For the BBC site. 'Gammon joints are sold at various weights, with or without the bone, smoked or unsmoked. In the past, gammons needed soaking overnight in cold water to remove excess saltiness; nowadays this is generally unnecessary because of modern curing methods - check when buying as some more traditionally cured gammons may benefit from soaking. Gammon joints can be boiled or roasted and gammon steaks (cut thickly from the joint) are best grilled or pan-fried.' So it's still cured which = processed.

There are too many damned meats from one animal.

KobayashiMaru Sat 09-Mar-13 14:54:13

It's only slighted salted, and there is a way to cook it to remove almost all of that. It isn't at all what you could call processed.

pollypandemonium Sat 09-Mar-13 14:55:24

Sausages are not always made of processed meat - the NHS refers to "some sausages". Only those that are treated with preservatives such as nitrate and sodium nitrite. So frankfurters, any sausage that has been pre-cooked and then preserved.

Fresh meat and red meat are NOT a problem at all. Good British sausages are made of raw meat which is waiting to be cooked and in theory has not been treated with nitrite at all.

All of this research originated when they found that Hawaiian people had huge statistics for pancreatic cancer and they linked it back to their over-keen use of spam.

This explains the link well.

therightnutritionplan.com/2011/08/processed-meats-too-dangerous-for-human-consumption/

pollypandemonium Sat 09-Mar-13 14:58:50

And here's what the American Meat Institute said about it at the time:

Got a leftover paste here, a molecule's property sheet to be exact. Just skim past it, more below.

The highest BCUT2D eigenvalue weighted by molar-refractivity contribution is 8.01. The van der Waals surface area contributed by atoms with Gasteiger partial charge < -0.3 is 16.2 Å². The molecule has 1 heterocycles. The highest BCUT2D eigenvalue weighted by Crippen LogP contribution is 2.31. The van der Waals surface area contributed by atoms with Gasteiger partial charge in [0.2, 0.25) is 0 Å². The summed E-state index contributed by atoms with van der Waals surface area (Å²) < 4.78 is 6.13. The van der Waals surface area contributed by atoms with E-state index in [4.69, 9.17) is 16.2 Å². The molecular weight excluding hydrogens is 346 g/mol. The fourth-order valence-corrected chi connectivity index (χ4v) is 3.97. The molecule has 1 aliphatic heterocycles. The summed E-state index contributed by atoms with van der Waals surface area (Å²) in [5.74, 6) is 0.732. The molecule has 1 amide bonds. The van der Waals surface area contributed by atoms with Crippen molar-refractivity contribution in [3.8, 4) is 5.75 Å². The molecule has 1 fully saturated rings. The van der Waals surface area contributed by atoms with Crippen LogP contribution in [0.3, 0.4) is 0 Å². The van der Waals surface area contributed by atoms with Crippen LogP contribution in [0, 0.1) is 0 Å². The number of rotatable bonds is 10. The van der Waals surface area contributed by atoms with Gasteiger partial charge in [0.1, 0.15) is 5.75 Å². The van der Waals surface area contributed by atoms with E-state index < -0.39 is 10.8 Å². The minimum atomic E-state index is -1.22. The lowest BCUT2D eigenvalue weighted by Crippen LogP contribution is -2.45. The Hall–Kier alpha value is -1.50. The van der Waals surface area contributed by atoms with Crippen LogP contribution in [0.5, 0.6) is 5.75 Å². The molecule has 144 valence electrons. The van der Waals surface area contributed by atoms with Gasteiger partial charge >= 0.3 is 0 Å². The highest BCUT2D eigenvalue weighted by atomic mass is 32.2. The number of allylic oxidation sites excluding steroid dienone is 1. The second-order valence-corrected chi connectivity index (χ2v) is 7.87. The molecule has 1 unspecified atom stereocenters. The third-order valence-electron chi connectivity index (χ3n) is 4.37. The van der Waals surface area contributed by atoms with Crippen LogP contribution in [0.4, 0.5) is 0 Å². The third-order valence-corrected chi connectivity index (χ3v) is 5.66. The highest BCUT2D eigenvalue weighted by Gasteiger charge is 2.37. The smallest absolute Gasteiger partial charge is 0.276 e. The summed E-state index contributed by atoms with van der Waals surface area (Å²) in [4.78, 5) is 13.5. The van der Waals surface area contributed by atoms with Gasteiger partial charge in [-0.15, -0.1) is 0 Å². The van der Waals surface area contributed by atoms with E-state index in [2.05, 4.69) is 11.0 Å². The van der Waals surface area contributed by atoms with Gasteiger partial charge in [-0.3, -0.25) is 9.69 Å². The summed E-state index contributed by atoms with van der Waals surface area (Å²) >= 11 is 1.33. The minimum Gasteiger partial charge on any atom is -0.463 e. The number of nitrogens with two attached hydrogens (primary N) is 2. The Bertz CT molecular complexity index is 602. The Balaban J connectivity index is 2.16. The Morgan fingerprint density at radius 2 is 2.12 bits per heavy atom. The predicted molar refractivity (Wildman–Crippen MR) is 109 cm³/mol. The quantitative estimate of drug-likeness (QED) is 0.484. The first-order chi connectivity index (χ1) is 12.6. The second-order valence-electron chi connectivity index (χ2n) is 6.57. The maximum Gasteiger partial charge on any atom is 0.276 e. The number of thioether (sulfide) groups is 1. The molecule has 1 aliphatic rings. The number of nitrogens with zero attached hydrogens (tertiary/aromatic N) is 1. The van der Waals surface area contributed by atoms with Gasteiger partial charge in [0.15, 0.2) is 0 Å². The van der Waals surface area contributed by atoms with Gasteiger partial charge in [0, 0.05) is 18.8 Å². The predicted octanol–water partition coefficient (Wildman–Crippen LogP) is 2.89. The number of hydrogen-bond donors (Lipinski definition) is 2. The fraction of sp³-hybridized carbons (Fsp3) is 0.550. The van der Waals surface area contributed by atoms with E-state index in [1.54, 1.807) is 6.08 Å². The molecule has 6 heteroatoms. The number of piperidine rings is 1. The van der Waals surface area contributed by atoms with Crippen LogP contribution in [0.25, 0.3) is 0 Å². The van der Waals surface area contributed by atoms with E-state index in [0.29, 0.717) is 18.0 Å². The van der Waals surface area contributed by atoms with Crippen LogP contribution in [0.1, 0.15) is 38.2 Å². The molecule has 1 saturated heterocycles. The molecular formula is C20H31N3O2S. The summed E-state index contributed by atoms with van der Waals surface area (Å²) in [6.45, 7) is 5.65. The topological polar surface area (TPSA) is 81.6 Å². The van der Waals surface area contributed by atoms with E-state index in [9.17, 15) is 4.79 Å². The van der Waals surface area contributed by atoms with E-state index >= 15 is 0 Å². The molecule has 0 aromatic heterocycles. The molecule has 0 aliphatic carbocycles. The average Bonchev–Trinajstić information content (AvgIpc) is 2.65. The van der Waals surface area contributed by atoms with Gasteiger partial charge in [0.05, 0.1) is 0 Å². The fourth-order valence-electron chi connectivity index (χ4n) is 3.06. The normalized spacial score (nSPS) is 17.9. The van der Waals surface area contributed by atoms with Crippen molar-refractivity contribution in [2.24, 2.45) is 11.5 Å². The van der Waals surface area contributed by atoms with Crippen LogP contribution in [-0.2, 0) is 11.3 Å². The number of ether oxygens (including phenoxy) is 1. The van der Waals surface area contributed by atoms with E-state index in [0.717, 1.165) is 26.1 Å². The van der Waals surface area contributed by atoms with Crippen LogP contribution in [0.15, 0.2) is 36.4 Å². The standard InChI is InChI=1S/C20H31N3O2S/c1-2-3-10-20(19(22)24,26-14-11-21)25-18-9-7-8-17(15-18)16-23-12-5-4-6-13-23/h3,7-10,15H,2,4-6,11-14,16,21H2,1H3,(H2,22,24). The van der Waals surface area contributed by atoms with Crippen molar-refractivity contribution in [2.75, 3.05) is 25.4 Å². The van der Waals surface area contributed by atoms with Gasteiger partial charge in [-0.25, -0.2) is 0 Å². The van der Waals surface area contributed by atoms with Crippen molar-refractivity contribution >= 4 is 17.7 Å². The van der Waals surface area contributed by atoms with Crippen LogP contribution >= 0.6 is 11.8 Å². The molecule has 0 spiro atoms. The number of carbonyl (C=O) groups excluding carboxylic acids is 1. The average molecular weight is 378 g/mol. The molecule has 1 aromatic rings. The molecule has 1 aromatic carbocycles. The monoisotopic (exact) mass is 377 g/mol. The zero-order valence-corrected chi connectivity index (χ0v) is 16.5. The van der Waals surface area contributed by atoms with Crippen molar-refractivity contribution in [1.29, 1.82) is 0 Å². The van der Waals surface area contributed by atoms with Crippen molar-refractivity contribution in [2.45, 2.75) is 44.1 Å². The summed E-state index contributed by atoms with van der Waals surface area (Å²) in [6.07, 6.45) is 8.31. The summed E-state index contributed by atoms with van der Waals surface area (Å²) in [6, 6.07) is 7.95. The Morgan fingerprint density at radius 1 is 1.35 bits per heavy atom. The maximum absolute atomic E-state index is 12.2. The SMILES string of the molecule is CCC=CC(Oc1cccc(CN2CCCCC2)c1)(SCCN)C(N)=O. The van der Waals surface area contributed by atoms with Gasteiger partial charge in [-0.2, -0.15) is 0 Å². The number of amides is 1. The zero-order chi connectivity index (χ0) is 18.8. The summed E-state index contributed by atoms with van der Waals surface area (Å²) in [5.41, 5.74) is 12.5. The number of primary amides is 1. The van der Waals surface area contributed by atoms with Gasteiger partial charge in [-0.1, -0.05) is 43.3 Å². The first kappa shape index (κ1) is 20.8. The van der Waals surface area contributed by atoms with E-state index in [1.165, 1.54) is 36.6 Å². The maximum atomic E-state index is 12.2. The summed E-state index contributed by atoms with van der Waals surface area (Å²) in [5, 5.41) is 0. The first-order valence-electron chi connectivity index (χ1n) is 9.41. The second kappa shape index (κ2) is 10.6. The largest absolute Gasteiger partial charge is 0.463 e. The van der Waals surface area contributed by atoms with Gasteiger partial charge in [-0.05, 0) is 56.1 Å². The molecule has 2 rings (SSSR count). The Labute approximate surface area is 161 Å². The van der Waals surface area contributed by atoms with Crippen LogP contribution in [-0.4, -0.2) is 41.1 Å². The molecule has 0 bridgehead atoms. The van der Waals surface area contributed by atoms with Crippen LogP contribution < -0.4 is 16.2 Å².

www.meatsafety.org/ht/a/GetDocumentAction/i/2174

teatrolley Sat 09-Mar-13 15:05:21

I don't think it's solely a sodium nitrate issue and I can't find anything to suggest that the risk doesn't include british style sausages.

KobayashiMaru Sat 09-Mar-13 15:07:29

Why would it include british style high end sausages though?

teatrolley Sat 09-Mar-13 15:11:44

The high fat and salt content?

teatrolley Sat 09-Mar-13 15:13:51

grin at your link. It's from 2005, a long time before this latest study and even before the 2007 one that had similar findings, and it's from the US meat industry.

notso Sat 09-Mar-13 15:14:21

I always thought processed meat was chopped and shaped chicken nuggets for example not a gammon joint.
Thats not the case though according to an expert on the radio, KobayashiMaru's delicious sounding gammon is still processed and in principal no different to basic wafer thin ham although I know which I'd rather eat.

I'm just glad mince isn't included, we would be very hungry if mince had to be restricted.

KobayashiMaru Sat 09-Mar-13 15:15:28

You think the fat in sausages cause cancer but when the same meat is not in a sausage skin it doesn't?
The sausages I buy are not high in salt. You are making a lot of assumptions with no facts.

KobayashiMaru Sat 09-Mar-13 15:18:29